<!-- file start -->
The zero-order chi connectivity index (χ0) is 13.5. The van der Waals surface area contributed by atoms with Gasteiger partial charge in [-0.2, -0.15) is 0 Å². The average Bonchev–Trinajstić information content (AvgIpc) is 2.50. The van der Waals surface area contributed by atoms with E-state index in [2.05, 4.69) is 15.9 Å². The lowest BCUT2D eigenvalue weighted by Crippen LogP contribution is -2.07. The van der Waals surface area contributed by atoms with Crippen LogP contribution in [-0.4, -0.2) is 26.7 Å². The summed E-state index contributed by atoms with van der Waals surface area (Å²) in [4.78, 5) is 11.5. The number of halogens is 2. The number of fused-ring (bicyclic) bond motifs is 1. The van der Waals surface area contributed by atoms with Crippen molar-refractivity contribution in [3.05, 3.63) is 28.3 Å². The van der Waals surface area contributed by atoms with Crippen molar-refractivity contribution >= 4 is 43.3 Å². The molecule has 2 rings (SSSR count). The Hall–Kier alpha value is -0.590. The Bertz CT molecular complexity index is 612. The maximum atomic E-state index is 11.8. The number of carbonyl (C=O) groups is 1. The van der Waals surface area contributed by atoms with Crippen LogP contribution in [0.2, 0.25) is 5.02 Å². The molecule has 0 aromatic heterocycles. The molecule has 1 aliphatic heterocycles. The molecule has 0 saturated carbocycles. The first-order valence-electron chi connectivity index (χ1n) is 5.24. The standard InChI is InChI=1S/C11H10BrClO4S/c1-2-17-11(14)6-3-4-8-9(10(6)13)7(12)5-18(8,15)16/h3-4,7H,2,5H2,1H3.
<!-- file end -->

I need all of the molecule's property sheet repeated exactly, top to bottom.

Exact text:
The zero-order chi connectivity index (χ0) is 13.5. The van der Waals surface area contributed by atoms with Gasteiger partial charge in [-0.2, -0.15) is 0 Å². The average Bonchev–Trinajstić information content (AvgIpc) is 2.50. The van der Waals surface area contributed by atoms with E-state index in [2.05, 4.69) is 15.9 Å². The lowest BCUT2D eigenvalue weighted by Crippen LogP contribution is -2.07. The van der Waals surface area contributed by atoms with Crippen LogP contribution in [-0.4, -0.2) is 26.7 Å². The summed E-state index contributed by atoms with van der Waals surface area (Å²) in [4.78, 5) is 11.5. The number of halogens is 2. The number of fused-ring (bicyclic) bond motifs is 1. The van der Waals surface area contributed by atoms with Crippen molar-refractivity contribution in [3.05, 3.63) is 28.3 Å². The van der Waals surface area contributed by atoms with Crippen molar-refractivity contribution >= 4 is 43.3 Å². The molecule has 2 rings (SSSR count). The Hall–Kier alpha value is -0.590. The Bertz CT molecular complexity index is 612. The maximum atomic E-state index is 11.8. The number of carbonyl (C=O) groups is 1. The van der Waals surface area contributed by atoms with Crippen LogP contribution in [0.2, 0.25) is 5.02 Å². The molecule has 0 aromatic heterocycles. The molecule has 1 aliphatic heterocycles. The molecule has 0 saturated carbocycles. The first-order valence-electron chi connectivity index (χ1n) is 5.24. The standard InChI is InChI=1S/C11H10BrClO4S/c1-2-17-11(14)6-3-4-8-9(10(6)13)7(12)5-18(8,15)16/h3-4,7H,2,5H2,1H3.